Agreed about SOAPUI being useful. Using SOAPUI you can get a sample
request and response of the exact XML that will be going across the wire
without actually having to call the web service. It builds the sample XML
based on the WSDL/XSD specs.

Aaron Bartell
www.MowYourLawn.com/blog
www.OpenRPGUI.com
www.SoftwareSavesLives.com



On Mon, Jan 30, 2012 at 8:20 AM, <TAllen@xxxxxxxxxxxxxxxxx> wrote:

There have been many informative responses on this thread. The point was
made in one post but I will also add that it is very valuable to have a
WSDL if you are the web service producer. Nearly all our customers use
the WSDL to generate their web service consumer skeleton code (read .NET).
The soapUI tool is a must-have when testing web services and creates
sample requests for you given a WSDL. Without the WSDL template you'd
likely need to provide a good amount of documentation about how the
service works. The WSDL handles most of that documentation for you.

Thanks,
Todd Allen
Estes Express Lines
tallen@xxxxxxxxxxxxxxxxx




Nathan Andelin <nandelin@xxxxxxxxx>
Sent by: web400-bounces@xxxxxxxxxxxx
01/27/2012 06:11 PM
Please respond to
Web Enabling the AS400 / iSeries <web400@xxxxxxxxxxxx>


To
Web Enabling the AS400 / iSeries <web400@xxxxxxxxxxxx>
cc

Subject
[WEB400] Web Services War Stories






Friday late afternoon is probably not the best time to start a discussion
like this. But some of my thoughts are extensions of the XMLSERVICE
discussion that has been going strong on the RPG list this week. This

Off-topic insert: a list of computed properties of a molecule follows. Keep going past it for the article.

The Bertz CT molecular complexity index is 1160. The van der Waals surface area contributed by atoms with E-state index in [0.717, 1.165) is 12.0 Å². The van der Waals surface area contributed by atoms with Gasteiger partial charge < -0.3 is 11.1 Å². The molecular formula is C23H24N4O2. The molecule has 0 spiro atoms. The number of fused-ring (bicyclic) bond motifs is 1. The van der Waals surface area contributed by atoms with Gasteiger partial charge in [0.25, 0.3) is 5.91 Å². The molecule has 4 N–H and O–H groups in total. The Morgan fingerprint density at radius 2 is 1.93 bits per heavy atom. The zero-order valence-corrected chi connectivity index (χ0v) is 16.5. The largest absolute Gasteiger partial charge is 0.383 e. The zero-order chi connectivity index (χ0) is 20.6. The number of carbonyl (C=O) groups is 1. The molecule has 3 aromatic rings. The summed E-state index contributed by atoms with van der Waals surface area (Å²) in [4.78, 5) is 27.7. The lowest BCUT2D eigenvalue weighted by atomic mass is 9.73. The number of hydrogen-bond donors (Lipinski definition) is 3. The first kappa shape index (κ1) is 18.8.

discussion is for Web Service producers and consumers.

One problem I'd like to address is the cost and complexity of
"recommended" Web Services architectures based on WSDL and SOAP. If you go
to study the WSDL & SOAP interface specifications there's a good chance
that you'll be asked to first get a good understanding on XML, XML Name
Spaces, XML Schema Definitions, & XML Paths as prerequisites. Then WSDL.
Then SOAP. Then how they all come together in Web Services architecture.

I guess it's not a requirement to study the underlying interfaces and
specifications. You could just license the appropriate middleware,
frameworks, toolkits, and runtime environments from Microsoft and IBM. I
haven't done that.

Web services appear to be the vehicle du jour for getting otherwise
disparate systems to inter-operate. I'm facing a problem right now
concerning that, which I'd like to share if this discussion catches on.
But first I'd like to ask if you have general thoughts or opinions or
stories or travails about integrating disparate systems through Web
Services? What do you think of WSDL and SOAP and associated frameworks?

-Nathan





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